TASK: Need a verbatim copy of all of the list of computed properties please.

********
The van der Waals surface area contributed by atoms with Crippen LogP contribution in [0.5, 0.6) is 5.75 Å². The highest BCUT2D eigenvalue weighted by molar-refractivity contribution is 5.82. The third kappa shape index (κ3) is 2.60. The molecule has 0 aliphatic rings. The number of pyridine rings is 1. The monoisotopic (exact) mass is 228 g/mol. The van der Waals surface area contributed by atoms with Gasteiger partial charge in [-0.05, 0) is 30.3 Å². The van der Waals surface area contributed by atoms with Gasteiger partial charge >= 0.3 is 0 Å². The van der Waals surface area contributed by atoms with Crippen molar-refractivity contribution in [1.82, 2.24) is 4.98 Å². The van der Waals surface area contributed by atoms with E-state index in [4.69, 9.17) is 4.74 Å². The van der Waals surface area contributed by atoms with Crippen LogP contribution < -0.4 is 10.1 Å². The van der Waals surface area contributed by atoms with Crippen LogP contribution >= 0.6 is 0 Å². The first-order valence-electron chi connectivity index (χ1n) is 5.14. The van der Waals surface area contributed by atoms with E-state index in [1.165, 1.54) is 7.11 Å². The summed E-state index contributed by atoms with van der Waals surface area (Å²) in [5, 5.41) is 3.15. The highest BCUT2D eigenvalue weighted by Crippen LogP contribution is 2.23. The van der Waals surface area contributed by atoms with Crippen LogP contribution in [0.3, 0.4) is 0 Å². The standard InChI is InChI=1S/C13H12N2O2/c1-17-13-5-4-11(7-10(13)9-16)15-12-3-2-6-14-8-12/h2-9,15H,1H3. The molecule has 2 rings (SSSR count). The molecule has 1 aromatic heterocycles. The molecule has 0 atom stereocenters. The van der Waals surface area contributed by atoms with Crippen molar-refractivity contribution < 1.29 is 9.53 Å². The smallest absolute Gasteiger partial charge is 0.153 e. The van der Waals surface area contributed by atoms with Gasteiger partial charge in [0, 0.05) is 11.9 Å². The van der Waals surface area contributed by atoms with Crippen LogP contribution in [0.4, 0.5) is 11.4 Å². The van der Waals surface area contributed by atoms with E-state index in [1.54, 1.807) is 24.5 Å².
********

The van der Waals surface area contributed by atoms with Crippen LogP contribution in [0.5, 0.6) is 5.75 Å². The highest BCUT2D eigenvalue weighted by molar-refractivity contribution is 5.82. The third kappa shape index (κ3) is 2.60. The molecule has 0 aliphatic rings. The number of pyridine rings is 1. The monoisotopic (exact) mass is 228 g/mol. The van der Waals surface area contributed by atoms with Gasteiger partial charge in [-0.05, 0) is 30.3 Å². The van der Waals surface area contributed by atoms with Gasteiger partial charge >= 0.3 is 0 Å². The van der Waals surface area contributed by atoms with Crippen molar-refractivity contribution in [1.82, 2.24) is 4.98 Å². The van der Waals surface area contributed by atoms with E-state index in [4.69, 9.17) is 4.74 Å². The van der Waals surface area contributed by atoms with Crippen LogP contribution < -0.4 is 10.1 Å². The van der Waals surface area contributed by atoms with Crippen LogP contribution >= 0.6 is 0 Å². The first-order valence-electron chi connectivity index (χ1n) is 5.14. The van der Waals surface area contributed by atoms with E-state index in [1.165, 1.54) is 7.11 Å². The summed E-state index contributed by atoms with van der Waals surface area (Å²) in [5, 5.41) is 3.15. The highest BCUT2D eigenvalue weighted by Crippen LogP contribution is 2.23. The van der Waals surface area contributed by atoms with Crippen LogP contribution in [0.3, 0.4) is 0 Å². The standard InChI is InChI=1S/C13H12N2O2/c1-17-13-5-4-11(7-10(13)9-16)15-12-3-2-6-14-8-12/h2-9,15H,1H3. The molecule has 2 rings (SSSR count). The molecule has 1 aromatic heterocycles. The molecule has 0 atom stereocenters. The van der Waals surface area contributed by atoms with Crippen molar-refractivity contribution < 1.29 is 9.53 Å². The smallest absolute Gasteiger partial charge is 0.153 e. The van der Waals surface area contributed by atoms with Gasteiger partial charge in [0, 0.05) is 11.9 Å². The van der Waals surface area contributed by atoms with Crippen LogP contribution in [0.4, 0.5) is 11.4 Å². The van der Waals surface area contributed by atoms with E-state index in [1.54, 1.807) is 24.5 Å².